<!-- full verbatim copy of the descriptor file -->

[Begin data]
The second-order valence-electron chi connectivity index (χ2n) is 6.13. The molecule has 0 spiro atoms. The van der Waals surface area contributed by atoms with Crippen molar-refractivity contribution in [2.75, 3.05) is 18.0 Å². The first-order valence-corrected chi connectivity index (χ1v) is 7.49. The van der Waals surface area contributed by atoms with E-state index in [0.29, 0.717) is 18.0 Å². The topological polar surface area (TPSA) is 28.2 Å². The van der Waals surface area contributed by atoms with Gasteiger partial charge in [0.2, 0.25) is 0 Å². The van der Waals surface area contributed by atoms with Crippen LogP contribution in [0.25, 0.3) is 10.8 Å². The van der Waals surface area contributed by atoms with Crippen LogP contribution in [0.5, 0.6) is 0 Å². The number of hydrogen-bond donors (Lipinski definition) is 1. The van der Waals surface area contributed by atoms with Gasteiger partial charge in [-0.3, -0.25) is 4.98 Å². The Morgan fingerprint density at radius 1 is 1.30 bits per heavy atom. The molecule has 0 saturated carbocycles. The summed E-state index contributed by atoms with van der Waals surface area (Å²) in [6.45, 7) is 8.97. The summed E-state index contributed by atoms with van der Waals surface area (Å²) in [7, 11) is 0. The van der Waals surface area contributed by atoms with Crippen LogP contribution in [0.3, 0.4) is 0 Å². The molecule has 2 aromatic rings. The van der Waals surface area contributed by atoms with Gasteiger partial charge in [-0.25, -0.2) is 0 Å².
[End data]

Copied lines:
The second-order valence-electron chi connectivity index (χ2n) is 6.13. The molecule has 0 spiro atoms. The van der Waals surface area contributed by atoms with Crippen molar-refractivity contribution in [2.75, 3.05) is 18.0 Å². The first-order valence-corrected chi connectivity index (χ1v) is 7.49. The van der Waals surface area contributed by atoms with E-state index in [0.29, 0.717) is 18.0 Å². The topological polar surface area (TPSA) is 28.2 Å². The van der Waals surface area contributed by atoms with Gasteiger partial charge in [0.2, 0.25) is 0 Å². The van der Waals surface area contributed by atoms with Crippen LogP contribution in [0.25, 0.3) is 10.8 Å². The van der Waals surface area contributed by atoms with Crippen LogP contribution in [0.5, 0.6) is 0 Å². The number of hydrogen-bond donors (Lipinski definition) is 1. The van der Waals surface area contributed by atoms with Gasteiger partial charge in [-0.3, -0.25) is 4.98 Å². The Morgan fingerprint density at radius 1 is 1.30 bits per heavy atom. The molecule has 0 saturated carbocycles. The summed E-state index contributed by atoms with van der Waals surface area (Å²) in [6.45, 7) is 8.97. The summed E-state index contributed by atoms with van der Waals surface area (Å²) in [7, 11) is 0. The van der Waals surface area contributed by atoms with Crippen LogP contribution in [0.3, 0.4) is 0 Å². The molecule has 2 aromatic rings. The van der Waals surface area contributed by atoms with Gasteiger partial charge in [-0.25, -0.2) is 0 Å².